*In plain numbers this would seem to be 16 out of 25 rich respondents favor increasing their own taxes. That gives a standard error of the estimate of 9.6% so the two standard deviations interval would be from 44.8 % to 83.2%. This calculation makes no sense with such a tiny sample. The null that 50% or less of the rich support higher taxes on the rich is not rejected at the 5% level, p = 8%. The null that 40% or fewer of the rich support higher taxes on the rich is rejected at the 5% level the p level for the null of 45% is almost exactly 5%.
The rich want to soak the rich.
In my defense, I thought about mentioning this in my post yesterday. But then, for some reason, I didn’t. I’m not sure why, to tell the truth. In any case, here is Robert’s most frequently cited evidence from Gallup:
I’ve condensed the full report, but basically it shows that large majorities have felt that upper-income taxes are too low since at least 1992 — though that majority has dropped considerably during that time (from 77% in 1992 to 60% in 2009). It’s also worth noting that essentially nobody thinks that they, personally, are paying too little federal income tax.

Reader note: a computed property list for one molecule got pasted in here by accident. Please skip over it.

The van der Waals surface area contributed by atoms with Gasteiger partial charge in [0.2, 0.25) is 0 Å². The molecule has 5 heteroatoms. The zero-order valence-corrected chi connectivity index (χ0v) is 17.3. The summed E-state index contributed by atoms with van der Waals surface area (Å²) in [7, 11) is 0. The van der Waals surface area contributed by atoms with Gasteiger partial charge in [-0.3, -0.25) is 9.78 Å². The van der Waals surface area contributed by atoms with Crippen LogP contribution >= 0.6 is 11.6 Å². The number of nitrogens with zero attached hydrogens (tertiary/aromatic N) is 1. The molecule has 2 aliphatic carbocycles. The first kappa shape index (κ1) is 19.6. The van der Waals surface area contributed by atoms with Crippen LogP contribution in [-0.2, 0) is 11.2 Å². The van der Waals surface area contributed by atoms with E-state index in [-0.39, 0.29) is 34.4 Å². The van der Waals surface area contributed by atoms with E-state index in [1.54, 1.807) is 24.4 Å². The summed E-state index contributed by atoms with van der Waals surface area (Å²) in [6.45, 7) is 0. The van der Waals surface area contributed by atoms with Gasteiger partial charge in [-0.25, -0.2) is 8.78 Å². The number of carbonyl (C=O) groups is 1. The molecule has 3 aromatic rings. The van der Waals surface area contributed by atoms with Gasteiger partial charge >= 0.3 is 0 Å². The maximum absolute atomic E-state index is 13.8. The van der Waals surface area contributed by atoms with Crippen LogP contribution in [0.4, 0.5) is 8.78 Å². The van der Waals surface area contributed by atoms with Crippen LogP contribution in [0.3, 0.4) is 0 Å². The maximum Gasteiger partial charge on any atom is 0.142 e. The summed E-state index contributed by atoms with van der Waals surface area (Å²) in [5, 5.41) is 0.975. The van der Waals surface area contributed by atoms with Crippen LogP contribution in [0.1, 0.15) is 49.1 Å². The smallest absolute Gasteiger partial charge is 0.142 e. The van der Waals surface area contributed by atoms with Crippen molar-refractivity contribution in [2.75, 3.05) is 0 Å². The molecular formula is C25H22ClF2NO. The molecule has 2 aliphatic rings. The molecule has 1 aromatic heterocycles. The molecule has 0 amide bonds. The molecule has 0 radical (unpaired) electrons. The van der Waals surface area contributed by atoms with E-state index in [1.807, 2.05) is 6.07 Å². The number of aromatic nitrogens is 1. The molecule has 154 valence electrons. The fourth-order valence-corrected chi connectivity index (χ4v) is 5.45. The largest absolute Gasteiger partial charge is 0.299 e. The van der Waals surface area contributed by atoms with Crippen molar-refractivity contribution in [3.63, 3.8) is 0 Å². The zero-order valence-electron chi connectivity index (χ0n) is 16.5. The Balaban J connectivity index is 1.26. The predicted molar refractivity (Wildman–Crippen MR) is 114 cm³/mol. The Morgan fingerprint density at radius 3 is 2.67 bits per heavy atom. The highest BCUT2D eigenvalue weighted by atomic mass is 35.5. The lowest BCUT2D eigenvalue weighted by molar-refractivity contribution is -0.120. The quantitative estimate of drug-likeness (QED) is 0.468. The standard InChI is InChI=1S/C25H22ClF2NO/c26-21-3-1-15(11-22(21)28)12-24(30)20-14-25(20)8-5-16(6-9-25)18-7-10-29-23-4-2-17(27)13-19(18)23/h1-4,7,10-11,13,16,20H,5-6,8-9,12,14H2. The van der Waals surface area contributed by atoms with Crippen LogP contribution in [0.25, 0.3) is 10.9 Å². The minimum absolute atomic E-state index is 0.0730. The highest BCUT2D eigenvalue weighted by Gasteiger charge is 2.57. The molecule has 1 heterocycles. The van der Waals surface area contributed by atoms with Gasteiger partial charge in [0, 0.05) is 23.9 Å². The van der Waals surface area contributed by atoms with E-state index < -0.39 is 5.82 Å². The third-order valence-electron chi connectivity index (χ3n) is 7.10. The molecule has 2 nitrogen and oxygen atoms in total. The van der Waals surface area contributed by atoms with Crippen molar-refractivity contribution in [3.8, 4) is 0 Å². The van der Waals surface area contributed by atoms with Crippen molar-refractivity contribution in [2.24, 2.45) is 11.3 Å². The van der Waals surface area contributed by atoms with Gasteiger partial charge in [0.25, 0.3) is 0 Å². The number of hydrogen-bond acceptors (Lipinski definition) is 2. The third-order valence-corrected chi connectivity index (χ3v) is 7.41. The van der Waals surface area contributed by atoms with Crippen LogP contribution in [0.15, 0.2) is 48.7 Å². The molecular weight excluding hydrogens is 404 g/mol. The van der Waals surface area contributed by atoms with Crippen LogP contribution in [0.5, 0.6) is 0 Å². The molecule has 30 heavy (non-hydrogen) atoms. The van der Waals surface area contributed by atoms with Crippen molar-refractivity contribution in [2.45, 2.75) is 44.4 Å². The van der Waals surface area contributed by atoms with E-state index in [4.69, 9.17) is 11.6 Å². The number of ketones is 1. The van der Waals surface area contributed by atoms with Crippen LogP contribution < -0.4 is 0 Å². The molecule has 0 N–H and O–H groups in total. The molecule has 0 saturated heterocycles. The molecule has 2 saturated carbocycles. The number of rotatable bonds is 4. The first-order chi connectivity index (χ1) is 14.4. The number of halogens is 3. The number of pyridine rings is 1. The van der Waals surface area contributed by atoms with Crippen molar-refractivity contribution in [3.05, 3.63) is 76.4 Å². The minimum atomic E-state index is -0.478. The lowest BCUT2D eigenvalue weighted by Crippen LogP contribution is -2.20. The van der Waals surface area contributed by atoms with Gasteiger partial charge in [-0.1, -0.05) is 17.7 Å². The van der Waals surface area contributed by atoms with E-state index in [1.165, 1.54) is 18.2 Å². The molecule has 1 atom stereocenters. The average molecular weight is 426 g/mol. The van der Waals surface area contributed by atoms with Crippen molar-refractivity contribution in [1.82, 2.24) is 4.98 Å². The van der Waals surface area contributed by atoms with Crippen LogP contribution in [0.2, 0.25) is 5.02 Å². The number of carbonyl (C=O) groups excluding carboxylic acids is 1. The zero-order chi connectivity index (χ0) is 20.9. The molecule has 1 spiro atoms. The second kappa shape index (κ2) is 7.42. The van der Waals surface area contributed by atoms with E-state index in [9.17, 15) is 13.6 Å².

Still, there you have it. Soaking the rich isn’t the electoral loser I made it out to be. So then the question becomes: why is Congress unable to reform the estate tax, which affects only the very tippy top of the super rich? Why are negotiations over the carried interest loophole, which affects only zillionaire hedge fund managers, retreating from 100% repeal to 75% repeal to 65% repeal? The answer, of course, lies primarily in the ideology of the Republican Party, aided and abetted by the ideology of “centrist” Democrats, which is strong enough to overcome public sentiment.
So then, how about this question instead: Americans apparently are sympathetic to higher taxes on the rich, but equally apparently, they don’t really care very much about it. They don’t care enough, anyway, to sway their elected representatives much. How come?